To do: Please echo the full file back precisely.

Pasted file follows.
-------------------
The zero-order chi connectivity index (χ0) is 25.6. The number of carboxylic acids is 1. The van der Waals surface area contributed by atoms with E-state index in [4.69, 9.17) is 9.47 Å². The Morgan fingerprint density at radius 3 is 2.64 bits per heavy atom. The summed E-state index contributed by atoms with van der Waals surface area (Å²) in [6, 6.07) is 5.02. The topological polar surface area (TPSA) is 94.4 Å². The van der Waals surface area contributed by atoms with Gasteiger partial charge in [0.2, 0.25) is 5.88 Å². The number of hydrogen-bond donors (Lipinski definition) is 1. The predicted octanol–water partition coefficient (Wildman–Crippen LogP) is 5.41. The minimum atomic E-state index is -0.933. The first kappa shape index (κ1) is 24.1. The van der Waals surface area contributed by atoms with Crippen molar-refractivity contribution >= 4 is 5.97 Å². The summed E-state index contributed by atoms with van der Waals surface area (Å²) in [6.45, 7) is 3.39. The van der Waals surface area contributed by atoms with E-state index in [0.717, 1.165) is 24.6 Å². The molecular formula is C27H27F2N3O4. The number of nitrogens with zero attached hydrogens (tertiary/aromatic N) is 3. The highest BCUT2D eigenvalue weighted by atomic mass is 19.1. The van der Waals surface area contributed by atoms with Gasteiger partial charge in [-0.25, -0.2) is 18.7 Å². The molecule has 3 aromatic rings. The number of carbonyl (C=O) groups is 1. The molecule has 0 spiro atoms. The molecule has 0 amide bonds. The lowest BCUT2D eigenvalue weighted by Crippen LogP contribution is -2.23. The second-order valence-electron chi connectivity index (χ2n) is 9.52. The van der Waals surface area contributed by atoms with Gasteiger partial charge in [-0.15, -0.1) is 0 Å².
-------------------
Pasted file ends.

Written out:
The zero-order chi connectivity index (χ0) is 25.6. The number of carboxylic acids is 1. The van der Waals surface area contributed by atoms with E-state index in [4.69, 9.17) is 9.47 Å². The Morgan fingerprint density at radius 3 is 2.64 bits per heavy atom. The summed E-state index contributed by atoms with van der Waals surface area (Å²) in [6, 6.07) is 5.02. The topological polar surface area (TPSA) is 94.4 Å². The van der Waals surface area contributed by atoms with Gasteiger partial charge in [0.2, 0.25) is 5.88 Å². The number of hydrogen-bond donors (Lipinski definition) is 1. The predicted octanol–water partition coefficient (Wildman–Crippen LogP) is 5.41. The minimum atomic E-state index is -0.933. The first kappa shape index (κ1) is 24.1. The van der Waals surface area contributed by atoms with Crippen molar-refractivity contribution >= 4 is 5.97 Å². The summed E-state index contributed by atoms with van der Waals surface area (Å²) in [6.45, 7) is 3.39. The van der Waals surface area contributed by atoms with E-state index in [0.717, 1.165) is 24.6 Å². The molecular formula is C27H27F2N3O4. The number of nitrogens with zero attached hydrogens (tertiary/aromatic N) is 3. The highest BCUT2D eigenvalue weighted by atomic mass is 19.1. The van der Waals surface area contributed by atoms with Gasteiger partial charge in [-0.25, -0.2) is 18.7 Å². The molecule has 3 aromatic rings. The number of carbonyl (C=O) groups is 1. The molecule has 0 spiro atoms. The molecule has 0 amide bonds. The lowest BCUT2D eigenvalue weighted by Crippen LogP contribution is -2.23. The second-order valence-electron chi connectivity index (χ2n) is 9.52. The van der Waals surface area contributed by atoms with Gasteiger partial charge in [-0.15, -0.1) is 0 Å².